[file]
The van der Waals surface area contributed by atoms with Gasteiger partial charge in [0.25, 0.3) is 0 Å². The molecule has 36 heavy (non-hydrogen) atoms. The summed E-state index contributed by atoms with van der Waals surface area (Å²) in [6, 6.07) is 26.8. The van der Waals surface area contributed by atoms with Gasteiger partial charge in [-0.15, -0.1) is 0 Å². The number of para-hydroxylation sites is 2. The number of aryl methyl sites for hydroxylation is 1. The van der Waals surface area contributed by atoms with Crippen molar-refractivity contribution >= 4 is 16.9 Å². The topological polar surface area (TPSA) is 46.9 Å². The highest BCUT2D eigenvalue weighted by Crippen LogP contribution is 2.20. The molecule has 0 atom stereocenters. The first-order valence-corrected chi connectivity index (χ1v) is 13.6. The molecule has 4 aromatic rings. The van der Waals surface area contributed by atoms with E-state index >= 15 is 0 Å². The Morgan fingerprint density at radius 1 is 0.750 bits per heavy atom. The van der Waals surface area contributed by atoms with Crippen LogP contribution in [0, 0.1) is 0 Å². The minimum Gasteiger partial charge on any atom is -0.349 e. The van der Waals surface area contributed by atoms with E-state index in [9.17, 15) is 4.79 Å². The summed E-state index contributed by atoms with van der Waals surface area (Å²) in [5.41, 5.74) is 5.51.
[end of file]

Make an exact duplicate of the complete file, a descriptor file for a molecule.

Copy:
The van der Waals surface area contributed by atoms with Gasteiger partial charge in [0.25, 0.3) is 0 Å². The molecule has 36 heavy (non-hydrogen) atoms. The summed E-state index contributed by atoms with van der Waals surface area (Å²) in [6, 6.07) is 26.8. The van der Waals surface area contributed by atoms with Gasteiger partial charge in [-0.15, -0.1) is 0 Å². The number of para-hydroxylation sites is 2. The number of aryl methyl sites for hydroxylation is 1. The van der Waals surface area contributed by atoms with Crippen molar-refractivity contribution >= 4 is 16.9 Å². The topological polar surface area (TPSA) is 46.9 Å². The highest BCUT2D eigenvalue weighted by Crippen LogP contribution is 2.20. The molecule has 0 atom stereocenters. The first-order valence-corrected chi connectivity index (χ1v) is 13.6. The molecule has 4 aromatic rings. The van der Waals surface area contributed by atoms with E-state index >= 15 is 0 Å². The Morgan fingerprint density at radius 1 is 0.750 bits per heavy atom. The van der Waals surface area contributed by atoms with Crippen LogP contribution in [0, 0.1) is 0 Å². The minimum Gasteiger partial charge on any atom is -0.349 e. The van der Waals surface area contributed by atoms with E-state index in [9.17, 15) is 4.79 Å². The summed E-state index contributed by atoms with van der Waals surface area (Å²) in [5.41, 5.74) is 5.51.